A South London council has hiked rents as locals face a huge cost of living crisis. Lambeth councillors agreed to increase rents by 4.1 per cent. More than 23,000 people living in borough properties will be hit by the increase from April 2022.
Residents living in a two-bed flat will see their rent jump by £4.44 per week from £108.33 to £112.75. Rents for one-bed flats will increase from £95.02 per week to £98.91. The rent for a three-bedroom apartments will surge from £125.98 a week to £131.15.
Over a third (35.3 per cent) of Lambeth Council tenants live in a two-bed home. Just over a quarter rent a one-bed (27.5 per cent) or a three-bed house (26.5 per cent).
The local authority is expected to rake in more than £138 million from the rent rise between 2022 and 2023, up from the £132 million it will earn in the 2012/22 financial year.
Lambeth, like other councils, was forced to reduce rents between 2016 and 2020 by the government.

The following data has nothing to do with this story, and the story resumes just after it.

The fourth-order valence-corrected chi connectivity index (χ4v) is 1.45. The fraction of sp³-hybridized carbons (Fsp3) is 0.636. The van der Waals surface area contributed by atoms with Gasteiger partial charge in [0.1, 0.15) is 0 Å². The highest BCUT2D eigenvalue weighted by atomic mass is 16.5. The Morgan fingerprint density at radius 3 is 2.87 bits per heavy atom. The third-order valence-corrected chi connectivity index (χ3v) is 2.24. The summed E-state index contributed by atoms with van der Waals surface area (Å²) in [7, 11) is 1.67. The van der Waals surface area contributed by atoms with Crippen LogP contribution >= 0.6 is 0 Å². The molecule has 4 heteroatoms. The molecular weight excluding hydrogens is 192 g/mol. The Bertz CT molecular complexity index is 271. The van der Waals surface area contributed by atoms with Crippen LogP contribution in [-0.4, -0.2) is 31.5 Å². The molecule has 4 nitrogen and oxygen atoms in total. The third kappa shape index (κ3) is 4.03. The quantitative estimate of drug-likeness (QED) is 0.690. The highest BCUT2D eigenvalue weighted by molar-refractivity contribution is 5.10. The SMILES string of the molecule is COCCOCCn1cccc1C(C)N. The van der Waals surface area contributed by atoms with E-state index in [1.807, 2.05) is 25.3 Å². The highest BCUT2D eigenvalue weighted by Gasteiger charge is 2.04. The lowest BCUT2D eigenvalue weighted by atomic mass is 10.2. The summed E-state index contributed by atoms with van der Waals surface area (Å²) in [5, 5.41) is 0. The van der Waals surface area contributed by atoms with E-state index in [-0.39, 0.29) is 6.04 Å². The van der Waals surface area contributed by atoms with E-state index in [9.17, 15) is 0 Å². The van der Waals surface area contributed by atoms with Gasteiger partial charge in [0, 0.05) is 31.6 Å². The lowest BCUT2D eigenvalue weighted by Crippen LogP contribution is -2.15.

Since 2020, councils have been able to increase rents by the rate of the Consumer Price Index, plus one percent each year.
The consumer price index measures the increase or decrease in the price of commonly bought items like food and train tickets. It is currently 3.1 per cent.
The tenants are being forced to deal with rising energy bills and can expect to pay more for groceries this year.
Lambeth chose to increase rents by 4.1 per cent – the maximum amount it could.
Speaking at a meeting on February 7, Cllr Maria Kay, cabinet member for housing and homelessness, said: “Obviously nobody wants to raise rents if they don’t have to.
“Our estate needs a lot of investment to get it to a standard that our residents need and deserve.
“We have enormous pressures in terms of what we need to deliver in terms of delivering our obligations under the buildings safety bill, currently going through parliament.
“Given that none of these activities will be funded through central government, we simply need to pass on the maximum rent rise that we are able to deliver.
“Rents are historically low. There were cuts by one per cent every year for four years between 2016 and 2020.
“If we were to freeze rents the cumulative impact could cost £164 million over the next 30 years.”